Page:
4. Gruen RL, Pearson SD, Brennan TA. Physician-citizens: public roles and professional obligations. JAMA 2004;291:94-98. CrossRef | Web of Science | Medline
5. Krieger N. Proximal, distal, and the politics of causation: what’s level got to do with it? Am J Public Health 2008;98:221-230. CrossRef | Medline

This Perspective article originally appeared in The New England Journal of Medicine.

New call for submissions ­to NEJM Catalyst

Now inviting longform articles


A weekly email newsletter featuring the latest actionable ideas and practical innovations from NEJM Catalyst.

Learn More »

More From Leadership
ajor Themes from Cleveland Clinic Town Halls 2016

Reigniting the Passion to Practice Through a Multi-Pronged Approach

Cleveland Clinic formed the Practice Innovation and Professional Fulfillment Office to create and sustain an environment that allows clinicians and scientists to thrive through barrier removal, culture change, and support for personal well-being.

Percent in Highest Bracket in Patient Satisfaction Scores - Pre-Post Arm Differences for Hospitalists - Duke Coaching Communication Skills Study

Coach, Don’t Just Teach

The effect of one-on-one communication coaching on clinicians’ communication skills and patients’ satisfaction.

Two-Thirds of Organizations Have a Nurse Leader Career Path

Survey Snapshot: Do Nurse Leaders Need Advanced Degrees?

Though NEJM Catalyst Insights Council members acknowledge a lack of advancement opportunities for nurse leaders, two-thirds of their organizations have a nurse leader career path.

Nurse Leaders and Physician Leaders Should Be Considered Equals in Care Delivery - but Views of Nurses and Non-Nurses Differ

Leadership Survey: Nurses as Leaders: Broad Acceptance, Room to Grow

Nurses are traditionally the backbone of patient care. They form the largest percentage of the health care workforce, far outstripping physicians. But are nurses leaders as well as doers?

The CMO Role of the Future - Baptist Health Survey Results

Examining the Continuously Evolving Role of the Chief Medical Officer

Hospital and system leaders need to sharpen the focus of CMO roles to include system-wide considerations beyond the walls of the hospital.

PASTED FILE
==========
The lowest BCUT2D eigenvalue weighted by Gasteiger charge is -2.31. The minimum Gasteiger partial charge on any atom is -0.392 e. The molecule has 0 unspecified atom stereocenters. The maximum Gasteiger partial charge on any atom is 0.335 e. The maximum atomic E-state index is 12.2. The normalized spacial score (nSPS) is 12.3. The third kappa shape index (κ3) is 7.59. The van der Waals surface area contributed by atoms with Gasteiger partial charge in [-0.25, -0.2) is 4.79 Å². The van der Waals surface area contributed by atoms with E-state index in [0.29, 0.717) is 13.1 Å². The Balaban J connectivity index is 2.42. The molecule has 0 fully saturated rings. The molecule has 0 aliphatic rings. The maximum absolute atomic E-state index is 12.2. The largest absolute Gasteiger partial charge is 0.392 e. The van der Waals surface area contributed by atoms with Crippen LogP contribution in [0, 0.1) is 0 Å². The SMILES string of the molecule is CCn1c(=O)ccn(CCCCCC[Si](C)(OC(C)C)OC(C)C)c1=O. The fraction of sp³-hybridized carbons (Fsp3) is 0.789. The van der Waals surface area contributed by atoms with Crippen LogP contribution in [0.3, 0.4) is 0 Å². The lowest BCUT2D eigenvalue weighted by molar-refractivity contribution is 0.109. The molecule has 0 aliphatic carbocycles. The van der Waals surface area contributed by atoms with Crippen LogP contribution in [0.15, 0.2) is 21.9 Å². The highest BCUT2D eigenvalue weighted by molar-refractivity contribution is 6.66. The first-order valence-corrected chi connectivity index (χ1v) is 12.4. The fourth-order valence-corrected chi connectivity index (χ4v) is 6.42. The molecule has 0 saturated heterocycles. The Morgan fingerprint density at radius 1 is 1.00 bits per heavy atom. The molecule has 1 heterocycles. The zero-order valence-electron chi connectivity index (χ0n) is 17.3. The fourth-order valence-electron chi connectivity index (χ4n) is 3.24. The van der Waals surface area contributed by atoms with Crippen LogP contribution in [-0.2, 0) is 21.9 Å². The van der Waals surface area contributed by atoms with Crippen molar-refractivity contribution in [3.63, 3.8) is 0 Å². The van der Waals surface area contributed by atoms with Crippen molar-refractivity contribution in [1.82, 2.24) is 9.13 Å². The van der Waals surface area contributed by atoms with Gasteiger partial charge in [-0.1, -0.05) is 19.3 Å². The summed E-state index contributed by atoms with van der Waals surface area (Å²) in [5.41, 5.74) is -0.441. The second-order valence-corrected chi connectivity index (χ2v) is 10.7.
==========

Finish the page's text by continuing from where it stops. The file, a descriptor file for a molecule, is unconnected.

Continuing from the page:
Meyer01_header - Seven Challenges and Seven Potential Solutions for Large-Scale EHR Implementation

Seven Challenges and Seven Solutions for Large-Scale EHR Implementations

Salient lessons learned over multiple electronic health record implementations.

Zuckerberg San Francisco General Hospital ZSFGH A3 thinking Personal Development Plan A3 leader standard work improvement management example board

Changing Leadership Behavior Gets Real Results

Zuckerberg San Francisco General Hospital deployed its new leadership culture, which emphasizes staff decision-making, self-reflection, and clarity in defining problems and goals, to successfully address a crisis involving record-high patient volumes.

Khatri02_pullquote Connectors

The Crucial Role of Connectors in Large Health Care Organizations

Creating a truly collaborative community involves connecting the right people at the right time and in the right places.

Women of Impact Checklist - Advancing Workplace Equity

Lead In: Women of Impact in Health Care on Advancing Equity in the Workplace

Raising the standards of equity and wellness in our workplaces so we effectively advance health for the populations we serve.

Historical and Projected Numbers of Physicians, Nurse Practitioners, and Physician Assistants.

Growing Ranks of Advanced Practice Clinicians — Implications for the Physician Workforce

The number of NPs and PAs is growing rapidly, while physician supply has slowed. This research projects the number of NPs, PAs, and physicians through 2030.


A weekly email newsletter featuring the latest actionable ideas and practical innovations from NEJM Catalyst.

Learn More »


Leading Transformation

249 Articles

Nobody Wants a Waiting Room

A study in system change.

Team Care

103 Articles

Reigniting the Passion to Practice Through…

Cleveland Clinic formed the Practice Innovation and Professional Fulfillment Office to create and sustain an…

Care Redesign Survey: How Data and…

Data and analytics are a key means for clinicians, clinical leaders, and executives to transform…

Insights Council

Have a voice. Join other health care leaders effecting change, shaping tomorrow.

Apply Now